When cities decide to improve parks and create more green spaces in underserved neighborhoods, it seems like a good thing. But that often leads to unintended consequences for the residents in those areas, including higher housing costs that may force them to move elsewhere. That phenomenon is known as gentrification.
Think of gentrification as neighborhood change, in which housing market values increase and drive out low-income residents. Green gentrification can lead to the same outcomes when cities invest more in parks, greenways, and the cleanup of brownfields.
A team of researchers from the Humphrey School of Public Affairs’ CREATE Initiative spent the summer examining the extent of green gentrification in Minneapolis and working to develop tools that can help cities address it.
Minneapolis is an interesting place to study this trend, says Rebecca Walker, a PhD candidate at the Humphrey School and one of the CREATE summer scholars. Historically, there’s been a lack of investment in lower-income neighborhoods in Minneapolis, she says.
“In 2016, the Minneapolis Park Board introduced equity rankings to determine which parks should be improved, so now you’re seeing more investments in lower-income neighborhoods,” Walker says. “There’s a lot of concern about how increased spending on green areas will affect these neighborhoods, and one of our questions is whether that’s changing the housing and rental markets.”
A core element of the research project is its partnership with two nonprofit organizations, Hope Community and Pillsbury United Communities, which are deeply involved in issues of neighborhood diversity and equity in Minneapolis.
The organizations and researchers held a community mixer and took an environmental justice tour of North Minneapolis earlier this summer, to talk about how they can work together and support each other.
“It’s valuable for us to be present in the community, to get to know people and build relationships on a more casual basis,” Walker says, as well as to hear their concerns and priorities.
Jake Virden, a staff member at Hope Community, says it’s essential for the researchers to build trust with the neighbors.
“These are real live issues that we’re dealing with,” Virden says. “The staff and the researchers have been very genuine, responsive, and open to critique and follow through. It’s been welcome and refreshing.”
The researchers collaborated with their partners to prioritize the issues to focus on, says Bach Nguyen, another summer scholar.
“They had an interest in housing prices as well as rental prices, for example. We also discussed what format the information should be in, to reach people most effectively,” Nguyen says. “The main thing for us is to make sure that our work is valuable to them.”
That work involved collecting and analyzing data on housing prices, rental prices, and park investment, to see whether the cost of housing changes when parks are improved.
As the summer wound down, the team completed some short-term data products like maps and rent projections, and delivered them to the community partners.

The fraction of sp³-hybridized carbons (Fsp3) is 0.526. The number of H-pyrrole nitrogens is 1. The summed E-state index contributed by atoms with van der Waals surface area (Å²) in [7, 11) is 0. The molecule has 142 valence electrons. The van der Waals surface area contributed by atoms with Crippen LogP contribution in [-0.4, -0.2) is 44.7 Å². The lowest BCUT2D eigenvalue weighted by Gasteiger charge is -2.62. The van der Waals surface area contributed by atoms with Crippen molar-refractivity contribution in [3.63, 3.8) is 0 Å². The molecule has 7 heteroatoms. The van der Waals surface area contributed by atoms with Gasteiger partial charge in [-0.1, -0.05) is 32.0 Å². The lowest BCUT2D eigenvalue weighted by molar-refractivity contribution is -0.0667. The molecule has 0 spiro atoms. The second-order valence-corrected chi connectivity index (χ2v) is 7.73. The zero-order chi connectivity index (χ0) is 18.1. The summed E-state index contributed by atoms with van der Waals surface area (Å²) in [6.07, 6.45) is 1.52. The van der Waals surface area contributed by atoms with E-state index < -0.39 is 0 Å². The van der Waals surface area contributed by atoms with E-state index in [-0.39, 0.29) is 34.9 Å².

“These tools will help fill a major gap in the literature about why some parks lead to gentrification and others don’t,” says Walker.
They’ve already been put to good use. Virden notes that his organization referred to the CREATE research during an event at the end of the summer on rent control policies in a Minneapolis neighborhood.
“We’re actively engaged in policy debates around development projects in Minneapolis neighborhoods, to fight green gentrification, and this research has been really helpful,” Virden says.
Longer term, the CREATE researchers hope to develop more sophisticated models that could help predict those patterns in the future, to see how development can change the makeup of a community.
“That’s a ‘big data’ project, so we won’t have any conclusions for quite a while,” says Nguyen. “One of our goals is to create something that other scholars could follow up on down the road.”
Research Crosses Academic Boundaries
Another important aspect of the summer scholar program is its interdisciplinary approach; it brought together researchers from very different disciplines to work together on a topic.
Walker, for example, is pursuing her doctorate in public policy and sustainability, while Nguyen is working on his doctorate in chemical physics. The third member of their team is in communication studies.
“As someone studying a hard science, learning to understand and listen to the community has been really valuable for me,” says Nguyen. “It’s very different compared to my day-to-day work. It’s not typical to get a chemist to work with a geographer!”
Walker adds that this team-based approach is “kind of unheard of for a PhD program.”
“In a dream world, all of my research down the road will be interdisciplinary,” she says. “I almost can’t imagine trying to tackle a project with the skill set of just one specialty area. This has totally changed my perspective on what research should look like.”
That’s precisely the point, says Assistant Professor Bonnie Keeler, co-director of the CREATE Initiative and a strong advocate of interdisciplinary research.
“I’ve been excited to see them working together, seeing what it means to translate their work outside the academy, building relationships with external partners, and figuring out what research looks like when it's responsive to community concerns,” Keeler says. “These students are way outside their comfort zones, but they did a really great job.”